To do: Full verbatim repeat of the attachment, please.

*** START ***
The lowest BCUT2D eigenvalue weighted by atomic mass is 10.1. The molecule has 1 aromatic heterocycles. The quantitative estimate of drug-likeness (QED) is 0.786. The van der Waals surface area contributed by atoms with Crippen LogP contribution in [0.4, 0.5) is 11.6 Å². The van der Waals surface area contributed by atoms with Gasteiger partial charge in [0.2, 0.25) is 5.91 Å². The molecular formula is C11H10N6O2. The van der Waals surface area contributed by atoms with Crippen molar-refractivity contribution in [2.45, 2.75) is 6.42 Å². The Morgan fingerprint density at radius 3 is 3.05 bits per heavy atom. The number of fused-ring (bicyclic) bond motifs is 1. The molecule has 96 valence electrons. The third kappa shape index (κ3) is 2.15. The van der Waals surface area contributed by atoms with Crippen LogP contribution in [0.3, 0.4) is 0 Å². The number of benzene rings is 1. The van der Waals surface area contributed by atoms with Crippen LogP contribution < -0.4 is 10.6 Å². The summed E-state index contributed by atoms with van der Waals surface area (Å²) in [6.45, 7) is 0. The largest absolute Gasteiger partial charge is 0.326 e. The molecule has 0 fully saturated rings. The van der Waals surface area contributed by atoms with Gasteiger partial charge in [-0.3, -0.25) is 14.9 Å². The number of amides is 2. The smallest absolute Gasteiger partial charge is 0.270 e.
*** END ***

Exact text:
The lowest BCUT2D eigenvalue weighted by atomic mass is 10.1. The molecule has 1 aromatic heterocycles. The quantitative estimate of drug-likeness (QED) is 0.786. The van der Waals surface area contributed by atoms with Crippen LogP contribution in [0.4, 0.5) is 11.6 Å². The van der Waals surface area contributed by atoms with Gasteiger partial charge in [0.2, 0.25) is 5.91 Å². The molecular formula is C11H10N6O2. The van der Waals surface area contributed by atoms with Crippen molar-refractivity contribution in [2.45, 2.75) is 6.42 Å². The Morgan fingerprint density at radius 3 is 3.05 bits per heavy atom. The number of fused-ring (bicyclic) bond motifs is 1. The molecule has 96 valence electrons. The third kappa shape index (κ3) is 2.15. The van der Waals surface area contributed by atoms with Crippen LogP contribution in [0.3, 0.4) is 0 Å². The number of benzene rings is 1. The van der Waals surface area contributed by atoms with Crippen LogP contribution < -0.4 is 10.6 Å². The summed E-state index contributed by atoms with van der Waals surface area (Å²) in [6.45, 7) is 0. The largest absolute Gasteiger partial charge is 0.326 e. The molecule has 0 fully saturated rings. The van der Waals surface area contributed by atoms with Gasteiger partial charge in [-0.3, -0.25) is 14.9 Å². The number of amides is 2. The smallest absolute Gasteiger partial charge is 0.270 e.